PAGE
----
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Archive for Food Holidays

FOOD HOLIDAY: It’s National Peanut Butter Day

If you love peanut butter, expand your horizons and try some of the more than two dozen flavored gourmet PBs we’ve had the joy to experience. First, take a look at our article on the different flavors of gourmet peanut butter. Then, Read our individual reviews of P.B. Loco and Peanut Butter (Peanut Better is USDA certified organic and kosher, too). P.B. Loco’s Sun-Dried Tomato PB is one of our favorite flavors, by itself or with turkey, ham, roast beef or cheese. It makes wonderful hors d’oeuvres, too—people can’t believe what they’re eating. Whether you fill celery, fennel, pastry cups or just serve it on crackers with a counterpoint of olive or other vegetable (or even a salty peanut), it’s easy and fascinating. You can do similar things with the Asian Curry PB, but we love to use this flavor to make quick and yummy sesame noodles. On the sweet side of P.B. Loco, the Sumatra Cinnamon and Raisin PB is the best we’ve ever had of the genre, and we can eat the White Raspberry Chocolate from the jar for dessert. If you need a real pick-me-up, try it on a piece of chocolate bar—you’ll forget all about peanut butter cups. Read our full review of P.B. Loco.   Peanut Butter
Even if you think plain peanut butter is delicious as is, try the gourmet flavors.
Moving on to Peanut Better, the savory flavors knock our socks off. You might not consider buying Onion Parsley or Rosemary Garlic Peanut Butter—but you’d be missing out on a taste sensation. Enjoy them in the sandwiches and hors d’oeuvres described above, or an any recipe that calls for PB—the dimension that these nut butters add to peanut soup cannot be described! The Thai Ginger And Red Pepper (also great for sesame noodles), Spicy Southwestern and Hickory Smoked PBs also rock the house. The sweet flavors are also delightful, but the savories blow us away. Read our full review of Peanut Better. They’ll make you look at peanut butter not as a bread spread, but as a gourmet cooking ingredient. Happy Peanut Butter Day!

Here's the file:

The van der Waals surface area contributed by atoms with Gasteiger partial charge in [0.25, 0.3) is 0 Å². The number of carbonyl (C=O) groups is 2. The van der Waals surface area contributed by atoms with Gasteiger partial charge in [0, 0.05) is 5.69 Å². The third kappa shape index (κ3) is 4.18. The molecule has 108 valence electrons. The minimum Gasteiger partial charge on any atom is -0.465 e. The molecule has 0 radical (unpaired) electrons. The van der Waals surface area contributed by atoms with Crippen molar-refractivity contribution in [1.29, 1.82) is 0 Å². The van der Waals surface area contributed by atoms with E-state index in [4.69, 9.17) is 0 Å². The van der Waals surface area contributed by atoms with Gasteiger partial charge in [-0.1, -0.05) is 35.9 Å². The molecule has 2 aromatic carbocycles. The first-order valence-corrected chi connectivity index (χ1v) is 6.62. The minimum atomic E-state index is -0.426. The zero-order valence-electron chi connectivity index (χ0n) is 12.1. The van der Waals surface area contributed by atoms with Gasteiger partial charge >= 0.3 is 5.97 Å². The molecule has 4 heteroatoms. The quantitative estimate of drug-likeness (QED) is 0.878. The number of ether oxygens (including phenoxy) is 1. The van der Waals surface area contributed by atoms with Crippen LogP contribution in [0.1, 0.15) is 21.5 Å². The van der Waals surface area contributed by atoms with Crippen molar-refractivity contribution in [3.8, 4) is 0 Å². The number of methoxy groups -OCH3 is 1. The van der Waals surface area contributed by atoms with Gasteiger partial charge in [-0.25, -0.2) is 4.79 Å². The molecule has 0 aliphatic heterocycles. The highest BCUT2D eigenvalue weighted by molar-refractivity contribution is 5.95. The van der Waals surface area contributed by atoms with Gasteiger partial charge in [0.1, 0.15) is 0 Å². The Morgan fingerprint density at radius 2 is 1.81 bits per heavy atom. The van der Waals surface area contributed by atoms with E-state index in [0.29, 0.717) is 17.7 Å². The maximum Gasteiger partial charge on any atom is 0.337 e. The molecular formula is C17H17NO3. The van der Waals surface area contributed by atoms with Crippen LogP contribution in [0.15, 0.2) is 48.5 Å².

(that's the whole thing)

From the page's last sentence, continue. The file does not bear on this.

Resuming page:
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TODAY IN FOOD: It’s National Rhubarb Pie Day

June 10th is National Strawberry Rhubarb Pie Day, a vegetable harvested in April and May in the northern hemisphere (the southern hemisphere harvest is in October and November, apple and pumpkin pie season for those on the other side of the Equator).

Yes, rhubarb is a vegetable, not a fruit. The giveaway might be that it looks like red celery stalks with cabbage-like leafy tops—although the two vegetables are actually not related. Some varieties of rhubarb have dark green stalks.

By the time it gets to market, the leaves of the rhubarb are usually cut off, and we only see the red stalks.

The leaves are removed because rhubarb leaves contain toxic substances that can poison humans—and cats, dogs, horses, rabbits. Don’t try to repurpose them; the only place for them is the compost heap.

Native to Asia, rhubarb has long been used in Chinese medicine. As anyone knows who has cooked rhubarb, it needs copious amounts of sugar to offset its natural bitterness. Thus, it can be served as a vegetable, but its use as a sweet food didn’t come into play until sugar became widely available in the 17th century.

 

rhub-230.jpg

Rhubarb—it’s pretty, and after you add lots of sugar, it’s tasty and sweet. Photo courtesy of OurOhio.com.

 
But since then, what a lovely choice for food enthusiasts. Stewed rhubarb is a delight, as is a rhubarb or strawberry-rhubarb pie or crumble, rhubarb ice cream, jams and marmalades. In generations past, rhubarb ketchup was a popular condiment.